These include:

  • Low and mid-range grass types
  • Small succulents and ground shrubs
  • Small trees
  • Grains

The expanses of grass in North America and Eurasia once sustained migrations of large vertebrates such as buffalo (Bubalusbubalis), saiga (Saigatatarica), and Tibetan antelopes (Pantholopshodgsoni) and kiang (Equushemionus). At present, that occurs only in isolated pockets, primarily in the Daurian Steppe and Tibetan Plateau.

Each different species of grass grows best in a particular grassland environment depending on the temperature, rainfall, and soil conditions.

The various species of grasses include:

  • Blue grama
  • Galleta
  • Blue-eyed grass
  • Purple needlegrass
  • Buffalo grass
  • Ryegrass
  • Foxtail

However, you can find a few trees other than grass growing in temperate grassland biome in river valleys and some nonwoody plants, specifically a few hundred species of flowers.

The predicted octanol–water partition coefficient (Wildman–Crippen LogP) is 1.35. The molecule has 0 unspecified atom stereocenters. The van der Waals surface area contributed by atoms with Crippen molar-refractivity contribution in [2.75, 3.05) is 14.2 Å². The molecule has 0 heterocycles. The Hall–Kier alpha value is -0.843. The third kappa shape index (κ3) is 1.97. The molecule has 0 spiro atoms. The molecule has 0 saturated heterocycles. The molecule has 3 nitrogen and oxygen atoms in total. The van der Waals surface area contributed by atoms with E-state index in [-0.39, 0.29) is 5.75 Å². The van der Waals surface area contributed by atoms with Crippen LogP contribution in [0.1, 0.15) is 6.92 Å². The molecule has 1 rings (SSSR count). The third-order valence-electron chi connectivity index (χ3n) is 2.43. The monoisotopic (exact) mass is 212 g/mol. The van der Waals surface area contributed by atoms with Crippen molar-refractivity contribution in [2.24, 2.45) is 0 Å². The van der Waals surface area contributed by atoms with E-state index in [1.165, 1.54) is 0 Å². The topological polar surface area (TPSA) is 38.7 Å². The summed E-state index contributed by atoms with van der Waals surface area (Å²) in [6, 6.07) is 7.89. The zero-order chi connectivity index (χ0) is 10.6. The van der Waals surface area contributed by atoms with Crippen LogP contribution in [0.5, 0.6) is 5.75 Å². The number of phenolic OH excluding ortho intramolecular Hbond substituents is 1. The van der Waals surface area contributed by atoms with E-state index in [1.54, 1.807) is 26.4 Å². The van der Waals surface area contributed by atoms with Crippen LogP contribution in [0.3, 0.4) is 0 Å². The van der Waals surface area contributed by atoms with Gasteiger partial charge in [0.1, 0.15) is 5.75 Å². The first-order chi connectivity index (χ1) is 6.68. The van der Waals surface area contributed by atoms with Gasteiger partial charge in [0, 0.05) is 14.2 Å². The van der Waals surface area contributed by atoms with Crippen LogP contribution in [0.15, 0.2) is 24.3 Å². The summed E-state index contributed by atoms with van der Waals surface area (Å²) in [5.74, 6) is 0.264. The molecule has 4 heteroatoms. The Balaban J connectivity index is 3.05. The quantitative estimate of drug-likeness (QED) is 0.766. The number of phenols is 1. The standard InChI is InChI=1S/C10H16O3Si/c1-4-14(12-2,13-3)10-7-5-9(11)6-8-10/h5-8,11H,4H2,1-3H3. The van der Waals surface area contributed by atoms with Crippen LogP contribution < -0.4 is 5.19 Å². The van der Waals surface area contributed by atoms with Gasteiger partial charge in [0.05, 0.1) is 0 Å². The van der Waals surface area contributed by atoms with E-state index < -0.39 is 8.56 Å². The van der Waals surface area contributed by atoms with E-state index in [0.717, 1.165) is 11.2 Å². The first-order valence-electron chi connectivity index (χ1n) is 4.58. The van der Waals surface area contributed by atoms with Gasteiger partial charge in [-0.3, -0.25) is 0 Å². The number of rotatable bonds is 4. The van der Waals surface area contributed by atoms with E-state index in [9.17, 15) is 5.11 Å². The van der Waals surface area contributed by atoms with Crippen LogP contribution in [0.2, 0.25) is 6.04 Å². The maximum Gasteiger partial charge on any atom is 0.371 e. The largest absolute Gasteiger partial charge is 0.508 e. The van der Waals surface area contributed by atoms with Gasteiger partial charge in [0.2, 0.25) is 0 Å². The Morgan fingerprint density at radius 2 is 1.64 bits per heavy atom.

These species include:

  • Cottonwoods
  • Oaks
  • Cattail plants
  • Cacti
  • Sagebrush
  • Willows

Examples of flowers are:

  • Asters,
  • Blazing stars
  • Coneflowers
  • Goldenrods
  • Sunflowers
  • Clovers
  • Psoraleas
  • Wild indigos


Temperate grassland herbivores

The wide expanses, rich plant growth, and adequate rainfall features of the temperate grasses make it ideal for herd-based animals.

These include:

  • Bisons
  • Gazelles
  • Zebras
  • Rhinoceros
  • Wild horses

The biome is also home to several carnivores like:

  • Lions
  • Wolves
  • Leopards
  • Coyotes
  • Red-tailed hawks
  • Owls
  • Opossums

These carnivores rely on small and large animals living in the area for food.

Of course, the inclusivity goes beyond herbivores and carnivores. The biome also encompasses omnivores.

Examples of these animals include:

  • Rodents
  • Snakes
  • Frogs
  • Insects
  • Fruits
  • Roots